I read this book when I was eighteen, in the first few weeks of my freshman year of college, and man, did I love it. I devoured it in a couple of sittings, and from then on I became a bit obsessed with Bret Easton Ellis (well, for that year at least). I read all of his novels to date. His writing informed my own; I began writing in the present tense, with major characters in some stories playing minor roles in others. My characters became more worldly and jaded.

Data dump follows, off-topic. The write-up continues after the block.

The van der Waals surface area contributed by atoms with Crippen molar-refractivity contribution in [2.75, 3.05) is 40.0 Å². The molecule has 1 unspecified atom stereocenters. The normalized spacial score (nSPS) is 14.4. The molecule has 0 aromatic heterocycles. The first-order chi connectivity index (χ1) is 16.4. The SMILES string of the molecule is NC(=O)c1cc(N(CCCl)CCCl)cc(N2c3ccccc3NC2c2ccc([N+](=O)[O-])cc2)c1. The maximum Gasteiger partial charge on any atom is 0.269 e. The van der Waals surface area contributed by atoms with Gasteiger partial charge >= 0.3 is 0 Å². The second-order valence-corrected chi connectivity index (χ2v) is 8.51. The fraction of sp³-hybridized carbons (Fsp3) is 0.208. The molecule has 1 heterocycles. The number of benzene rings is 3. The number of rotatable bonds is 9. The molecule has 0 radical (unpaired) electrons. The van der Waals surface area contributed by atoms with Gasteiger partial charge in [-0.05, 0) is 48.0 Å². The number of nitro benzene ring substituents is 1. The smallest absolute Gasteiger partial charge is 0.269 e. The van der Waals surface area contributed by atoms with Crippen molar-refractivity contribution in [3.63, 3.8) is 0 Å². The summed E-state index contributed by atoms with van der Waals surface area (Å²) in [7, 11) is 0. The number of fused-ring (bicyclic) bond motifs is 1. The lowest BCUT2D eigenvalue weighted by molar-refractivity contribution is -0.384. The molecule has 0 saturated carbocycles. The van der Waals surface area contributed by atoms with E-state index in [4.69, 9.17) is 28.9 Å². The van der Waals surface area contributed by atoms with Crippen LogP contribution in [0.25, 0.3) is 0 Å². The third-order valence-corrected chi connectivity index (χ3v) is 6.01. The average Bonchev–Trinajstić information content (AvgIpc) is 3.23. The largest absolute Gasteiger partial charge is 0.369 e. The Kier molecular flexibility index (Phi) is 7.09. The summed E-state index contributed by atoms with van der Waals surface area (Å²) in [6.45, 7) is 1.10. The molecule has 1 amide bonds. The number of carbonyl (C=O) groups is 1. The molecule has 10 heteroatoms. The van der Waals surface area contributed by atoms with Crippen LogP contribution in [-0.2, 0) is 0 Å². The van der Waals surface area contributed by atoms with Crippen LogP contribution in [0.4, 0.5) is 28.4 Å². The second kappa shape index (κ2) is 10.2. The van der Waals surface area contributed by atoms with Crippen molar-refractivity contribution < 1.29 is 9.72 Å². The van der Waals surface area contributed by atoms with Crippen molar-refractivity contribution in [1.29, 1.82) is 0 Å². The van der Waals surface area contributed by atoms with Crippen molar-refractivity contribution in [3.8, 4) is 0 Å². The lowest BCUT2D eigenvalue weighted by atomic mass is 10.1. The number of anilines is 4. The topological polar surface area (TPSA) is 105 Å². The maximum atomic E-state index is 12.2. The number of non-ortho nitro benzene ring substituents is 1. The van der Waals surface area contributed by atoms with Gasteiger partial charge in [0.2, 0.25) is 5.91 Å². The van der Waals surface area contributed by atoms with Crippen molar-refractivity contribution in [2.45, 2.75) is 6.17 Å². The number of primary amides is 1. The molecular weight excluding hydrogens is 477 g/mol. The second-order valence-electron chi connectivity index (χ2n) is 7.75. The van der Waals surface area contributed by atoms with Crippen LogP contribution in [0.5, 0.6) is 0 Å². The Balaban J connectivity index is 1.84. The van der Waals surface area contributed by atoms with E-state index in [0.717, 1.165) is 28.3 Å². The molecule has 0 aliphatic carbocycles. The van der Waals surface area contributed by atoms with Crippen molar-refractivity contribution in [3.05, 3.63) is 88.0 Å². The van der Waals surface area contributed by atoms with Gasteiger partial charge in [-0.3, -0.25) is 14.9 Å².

Now nearly ten years later I wonder how much I'd like Less Than Zero if I read it today. What appealed to me about this novel, written in short page long vignettes, littered with pop culture references, detailing the sordid lives of a bunch of too-rich, shallow, and emotionally dead 20-somethings in 1980s L.A., dining at Spago on daddy's credit card by day and snorting coke and prostituting themselves to feed their heroin habits by night. Says Ellis of the novel: "I read it for the first time in about 20 years this year--recently. It wasn't so bad...I don't think it's a perfect book by any means, but it's valid. I get where it comes from...There's a lot of it that I wish was slightly more elegantly written. Overall, I was pretty shocked. It was pretty good writing for someone who was 19." I'm thinking I might have a similar reaction: understanding what about it appealed to me so much at the time, and surprise that I still find it to be a good book.